Measuring Pressure based on an Image

Imagine you would like to measure the pressure at the bottom of a liquid reservoir tank. However, the only access one has to the tank is a viewing window. This could be due to many different reasons, perhaps the liquid is highly corrosive and no pressure sensor could be installed. A very simple method is to use a camera and the principle of hydrostatic pressure.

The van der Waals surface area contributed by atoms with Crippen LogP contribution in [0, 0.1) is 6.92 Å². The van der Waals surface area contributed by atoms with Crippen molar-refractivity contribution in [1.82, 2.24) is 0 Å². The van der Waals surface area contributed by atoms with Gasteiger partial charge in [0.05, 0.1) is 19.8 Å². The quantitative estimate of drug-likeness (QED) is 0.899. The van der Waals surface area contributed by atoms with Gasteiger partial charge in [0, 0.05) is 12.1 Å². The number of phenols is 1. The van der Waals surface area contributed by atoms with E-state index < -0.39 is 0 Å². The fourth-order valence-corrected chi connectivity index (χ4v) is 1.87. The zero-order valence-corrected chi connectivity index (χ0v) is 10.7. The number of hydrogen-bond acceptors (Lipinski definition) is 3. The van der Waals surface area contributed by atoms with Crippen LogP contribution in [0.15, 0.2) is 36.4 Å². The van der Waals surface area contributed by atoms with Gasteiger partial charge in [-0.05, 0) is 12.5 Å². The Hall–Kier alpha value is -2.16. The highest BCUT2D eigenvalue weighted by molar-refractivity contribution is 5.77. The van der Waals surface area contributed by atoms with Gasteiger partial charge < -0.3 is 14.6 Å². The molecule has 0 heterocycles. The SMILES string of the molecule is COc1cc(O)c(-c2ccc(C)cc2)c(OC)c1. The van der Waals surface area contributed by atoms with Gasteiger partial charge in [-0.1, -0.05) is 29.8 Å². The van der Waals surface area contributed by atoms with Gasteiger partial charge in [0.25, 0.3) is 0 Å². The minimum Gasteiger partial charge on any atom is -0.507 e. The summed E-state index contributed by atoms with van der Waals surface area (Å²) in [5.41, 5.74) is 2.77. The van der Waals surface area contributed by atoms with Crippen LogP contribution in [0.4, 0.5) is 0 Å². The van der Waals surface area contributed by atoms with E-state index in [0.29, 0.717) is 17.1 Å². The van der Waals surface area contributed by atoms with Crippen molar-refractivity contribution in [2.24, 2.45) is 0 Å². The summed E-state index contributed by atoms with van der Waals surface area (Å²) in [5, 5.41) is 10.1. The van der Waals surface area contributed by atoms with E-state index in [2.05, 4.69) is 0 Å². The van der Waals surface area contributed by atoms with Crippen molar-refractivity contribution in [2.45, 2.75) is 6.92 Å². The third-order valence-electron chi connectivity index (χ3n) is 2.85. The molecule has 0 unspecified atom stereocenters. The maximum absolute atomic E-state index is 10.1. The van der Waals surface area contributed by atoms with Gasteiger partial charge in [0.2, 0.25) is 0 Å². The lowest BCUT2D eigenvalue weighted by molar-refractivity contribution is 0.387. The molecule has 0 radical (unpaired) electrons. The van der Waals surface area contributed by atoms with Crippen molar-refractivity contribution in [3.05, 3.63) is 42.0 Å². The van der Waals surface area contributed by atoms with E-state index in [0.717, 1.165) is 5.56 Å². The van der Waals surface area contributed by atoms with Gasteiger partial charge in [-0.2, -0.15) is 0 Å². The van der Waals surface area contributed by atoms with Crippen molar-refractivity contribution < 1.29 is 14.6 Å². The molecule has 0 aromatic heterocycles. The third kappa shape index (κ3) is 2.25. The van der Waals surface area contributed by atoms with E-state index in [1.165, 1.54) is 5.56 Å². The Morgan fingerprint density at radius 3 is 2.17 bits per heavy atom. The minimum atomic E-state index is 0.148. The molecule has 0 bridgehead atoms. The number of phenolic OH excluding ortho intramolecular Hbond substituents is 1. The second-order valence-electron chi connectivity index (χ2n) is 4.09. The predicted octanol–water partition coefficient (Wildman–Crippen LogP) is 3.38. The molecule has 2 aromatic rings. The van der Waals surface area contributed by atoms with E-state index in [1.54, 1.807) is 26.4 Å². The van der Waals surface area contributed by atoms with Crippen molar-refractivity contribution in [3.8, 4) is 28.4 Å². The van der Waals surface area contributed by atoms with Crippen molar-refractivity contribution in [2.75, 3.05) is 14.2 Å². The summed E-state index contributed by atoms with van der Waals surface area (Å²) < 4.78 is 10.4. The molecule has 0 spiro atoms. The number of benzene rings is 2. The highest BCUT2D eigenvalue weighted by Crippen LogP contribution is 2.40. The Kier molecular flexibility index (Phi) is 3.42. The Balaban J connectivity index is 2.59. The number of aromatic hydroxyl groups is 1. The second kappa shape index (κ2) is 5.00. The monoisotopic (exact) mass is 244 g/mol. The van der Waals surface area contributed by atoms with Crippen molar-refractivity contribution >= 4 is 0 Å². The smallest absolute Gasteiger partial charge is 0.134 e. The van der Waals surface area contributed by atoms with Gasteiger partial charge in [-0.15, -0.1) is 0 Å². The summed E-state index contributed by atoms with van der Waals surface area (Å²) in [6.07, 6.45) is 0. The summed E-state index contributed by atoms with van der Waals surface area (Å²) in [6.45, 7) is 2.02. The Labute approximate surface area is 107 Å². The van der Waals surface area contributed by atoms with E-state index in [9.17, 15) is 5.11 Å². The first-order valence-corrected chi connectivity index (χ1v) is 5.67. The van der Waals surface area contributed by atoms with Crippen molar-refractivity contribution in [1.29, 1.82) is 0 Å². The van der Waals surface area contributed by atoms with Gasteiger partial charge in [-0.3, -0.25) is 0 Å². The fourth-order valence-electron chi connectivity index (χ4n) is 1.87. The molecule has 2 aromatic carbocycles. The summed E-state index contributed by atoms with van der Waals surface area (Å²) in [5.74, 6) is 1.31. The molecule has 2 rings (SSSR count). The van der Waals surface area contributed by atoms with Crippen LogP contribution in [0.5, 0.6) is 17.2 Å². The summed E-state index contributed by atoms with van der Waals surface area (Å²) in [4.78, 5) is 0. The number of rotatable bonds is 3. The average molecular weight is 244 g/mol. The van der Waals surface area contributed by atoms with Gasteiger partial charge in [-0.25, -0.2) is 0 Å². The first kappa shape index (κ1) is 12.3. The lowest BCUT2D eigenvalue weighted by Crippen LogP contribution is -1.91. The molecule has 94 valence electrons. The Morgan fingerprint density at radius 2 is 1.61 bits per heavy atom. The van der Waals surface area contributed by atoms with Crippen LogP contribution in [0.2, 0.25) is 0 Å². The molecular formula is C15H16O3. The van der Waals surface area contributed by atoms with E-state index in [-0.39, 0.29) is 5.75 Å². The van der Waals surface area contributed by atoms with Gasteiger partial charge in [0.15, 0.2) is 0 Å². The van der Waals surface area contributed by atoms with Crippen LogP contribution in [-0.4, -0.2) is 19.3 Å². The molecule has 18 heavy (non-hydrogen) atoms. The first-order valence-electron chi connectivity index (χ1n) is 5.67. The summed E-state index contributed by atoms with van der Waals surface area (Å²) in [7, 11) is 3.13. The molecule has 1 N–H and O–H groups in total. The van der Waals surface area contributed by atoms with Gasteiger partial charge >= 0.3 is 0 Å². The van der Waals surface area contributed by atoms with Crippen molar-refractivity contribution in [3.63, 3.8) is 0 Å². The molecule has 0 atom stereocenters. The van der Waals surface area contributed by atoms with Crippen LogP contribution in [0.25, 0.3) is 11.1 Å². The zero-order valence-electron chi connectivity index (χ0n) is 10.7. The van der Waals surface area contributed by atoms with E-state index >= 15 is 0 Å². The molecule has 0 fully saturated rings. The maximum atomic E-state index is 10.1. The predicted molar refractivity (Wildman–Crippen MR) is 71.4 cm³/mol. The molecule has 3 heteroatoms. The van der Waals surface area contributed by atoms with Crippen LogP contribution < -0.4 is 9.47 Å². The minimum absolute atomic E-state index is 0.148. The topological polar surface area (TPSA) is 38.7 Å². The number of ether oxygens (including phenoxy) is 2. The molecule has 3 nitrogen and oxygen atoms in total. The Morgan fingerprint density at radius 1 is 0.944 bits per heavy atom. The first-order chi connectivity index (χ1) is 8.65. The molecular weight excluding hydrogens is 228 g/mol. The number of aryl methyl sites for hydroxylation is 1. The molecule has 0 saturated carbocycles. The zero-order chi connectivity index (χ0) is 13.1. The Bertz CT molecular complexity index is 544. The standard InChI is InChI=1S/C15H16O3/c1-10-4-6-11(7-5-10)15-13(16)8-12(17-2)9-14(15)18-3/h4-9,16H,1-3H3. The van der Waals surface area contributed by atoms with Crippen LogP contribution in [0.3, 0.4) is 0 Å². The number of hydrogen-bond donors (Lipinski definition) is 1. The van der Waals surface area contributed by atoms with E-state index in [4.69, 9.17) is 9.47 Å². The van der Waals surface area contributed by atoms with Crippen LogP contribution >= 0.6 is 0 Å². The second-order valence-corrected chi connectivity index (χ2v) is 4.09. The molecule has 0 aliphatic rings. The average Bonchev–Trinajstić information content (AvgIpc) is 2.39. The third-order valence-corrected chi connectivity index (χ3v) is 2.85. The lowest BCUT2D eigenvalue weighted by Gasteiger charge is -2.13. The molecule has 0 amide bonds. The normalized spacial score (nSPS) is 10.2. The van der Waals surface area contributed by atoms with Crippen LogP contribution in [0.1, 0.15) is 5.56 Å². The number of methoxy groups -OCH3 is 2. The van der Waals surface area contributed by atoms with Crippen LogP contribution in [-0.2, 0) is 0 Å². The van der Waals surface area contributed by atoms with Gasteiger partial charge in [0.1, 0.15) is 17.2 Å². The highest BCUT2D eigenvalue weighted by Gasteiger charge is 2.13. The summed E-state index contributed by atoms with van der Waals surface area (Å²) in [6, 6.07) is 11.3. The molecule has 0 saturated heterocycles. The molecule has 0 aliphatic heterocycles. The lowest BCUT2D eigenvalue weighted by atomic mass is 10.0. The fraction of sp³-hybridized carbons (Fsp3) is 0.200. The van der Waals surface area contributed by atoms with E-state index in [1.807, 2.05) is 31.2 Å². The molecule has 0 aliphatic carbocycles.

In this experimental study the software LabView was used for image processing and data acquisition while colored water was used as the liquid inside a transparent reservoir. In essence, the user defines a viewing area inside the viewing domain of the camera (green rectangle on the image). The computer software finds the “edge” of the liquid at the top (red line on the image). One can calibrate the image to correlate the apparent height of liquid in the camera (pixel height) to the real height of the liquid. Once this correlation is performed, one can find the pressure at the bottom of the tank by using the hydrostatic pressure equation for the given liquid inside the tank. Since the hydrostatic pressure equation is linear with height, one can directly correlate the apparent height of the liquid in the camera to pressure for a given substance. Note that in the picture the measured pressure at the bottom of the reservoir with a pressure transducer (0.1465 psi) and the measured pressure with the image (0.1447 psi) only differ by approximately 1.2%. Also it is important to say that for the image processing to work properly, a high color contrast between the liquid and background is desired. Working with images is very fun and there are a lot of things one can do with them, finding pressures is just one example.

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